• Security Violations: Any previous noncompliance with security regulations raises doubts about an individual’s willingness, trustworthiness, and ability to protect classified material.
  • “Outside” Activities: Certain types of outside employment or outside activities could create a heightened risk of the unauthorized disclosure of classified information.
  • Misuse or Abuse of Governmental Systems: Any failure to comply with the rules, regulations, procedures, or guidelines pertaining to governmental information technology systems may raise concerns about an individual’s ability to properly protect classified systems, networks, and information.

The Office of the Director of National Intelligence recently established a policy allowing federal agencies to consider publicly available social media information when someone applies for a security clearance. This policy lets investigators scrutinize an applicant’s history on Twitter, Facebook, Instagram, and similar social media sites. Federal agencies cannot, however, force anyone to hand over the password for a private account.


Generally speaking, as long as the person holding a security clearance remains employed by a cleared contractor or a government agency, and as long as the individual is reasonably expected to need continuing access to classified material, his or her personnel security clearance will remain in effect, provided the individual remains in compliance with the periodic reinvestigation requirements.

A security clearance is typically terminated when the person holding it permanently leaves the position for which the clearance was granted. Cleared individuals who no longer require access and do not anticipate needing future access can have security clearances downgraded or withdrawn until they require access again. The security clearance can be administratively restored in such cases.


The standard of evidence needed to deny a security clearance is much lower than the standard in a criminal prosecution and even lower than the standard in a civil case. Even when someone is granted a security clearance, there’s no guarantee that the person can hold it indefinitely. If a security clearance is revoked, should you hire an attorney? William H. Henderson is a retired federal clearance investigator and is president of the Federal Clearance Assistance Service. He reviewed five hundred security clearance cases decided by Administrative Judges at the Defense Office of Hearings and Appeals between March and October of 2012.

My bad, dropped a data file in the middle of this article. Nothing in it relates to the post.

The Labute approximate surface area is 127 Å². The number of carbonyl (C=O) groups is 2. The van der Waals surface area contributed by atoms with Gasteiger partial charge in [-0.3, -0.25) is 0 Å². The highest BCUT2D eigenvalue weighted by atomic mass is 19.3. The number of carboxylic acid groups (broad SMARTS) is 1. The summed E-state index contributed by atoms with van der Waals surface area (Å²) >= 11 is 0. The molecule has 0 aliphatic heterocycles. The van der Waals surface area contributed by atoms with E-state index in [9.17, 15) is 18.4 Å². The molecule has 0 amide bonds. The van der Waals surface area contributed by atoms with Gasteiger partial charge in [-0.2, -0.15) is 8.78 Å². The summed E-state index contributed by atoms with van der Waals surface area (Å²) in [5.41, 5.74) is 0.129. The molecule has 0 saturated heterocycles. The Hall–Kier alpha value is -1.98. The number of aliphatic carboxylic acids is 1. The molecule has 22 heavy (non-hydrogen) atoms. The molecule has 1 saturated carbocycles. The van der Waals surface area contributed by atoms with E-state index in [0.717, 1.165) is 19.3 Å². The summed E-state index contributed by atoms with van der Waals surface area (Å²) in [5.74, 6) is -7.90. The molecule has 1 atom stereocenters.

Mr. Henderson determined that those with attorneys were granted clearances 60 percent more often than those who represented themselves. Yet only 20 percent of those appearing before the Defense Office of Hearings and Appeals chose to be represented by an attorney. Many applicants and clearance holders who pay an attorney to write a response to a “Letter of Intent” to deny or revoke a clearance are granted the clearance based solely on the attorney’s written response.

Don’t try to save by responding to a Letter of Intent by yourself and then having an attorney represent you later at your hearing. Much of the work an attorney does to prepare your case for a hearing is the same work he or she would do to answer the Letter of Intent on your behalf. Additionally, your lawyer will have to fix any mistakes you made in your response to the Letter of Intent – mistakes that can be used against you.

An experienced Washington, D.C. security clearance attorney can obtain the best possible resolution to a security clearance matter. If you need – or need to retain – a security clearance for yourself and/or your business, you should understand that security clearance matters can get extraordinarily complicated. What you’ve read here is only the briefest introduction, so do not hesitate to discuss your own circumstances with an experienced security clearance attorney who knows what it takes to obtain and keep your clearance.

Posted in: Security Clearance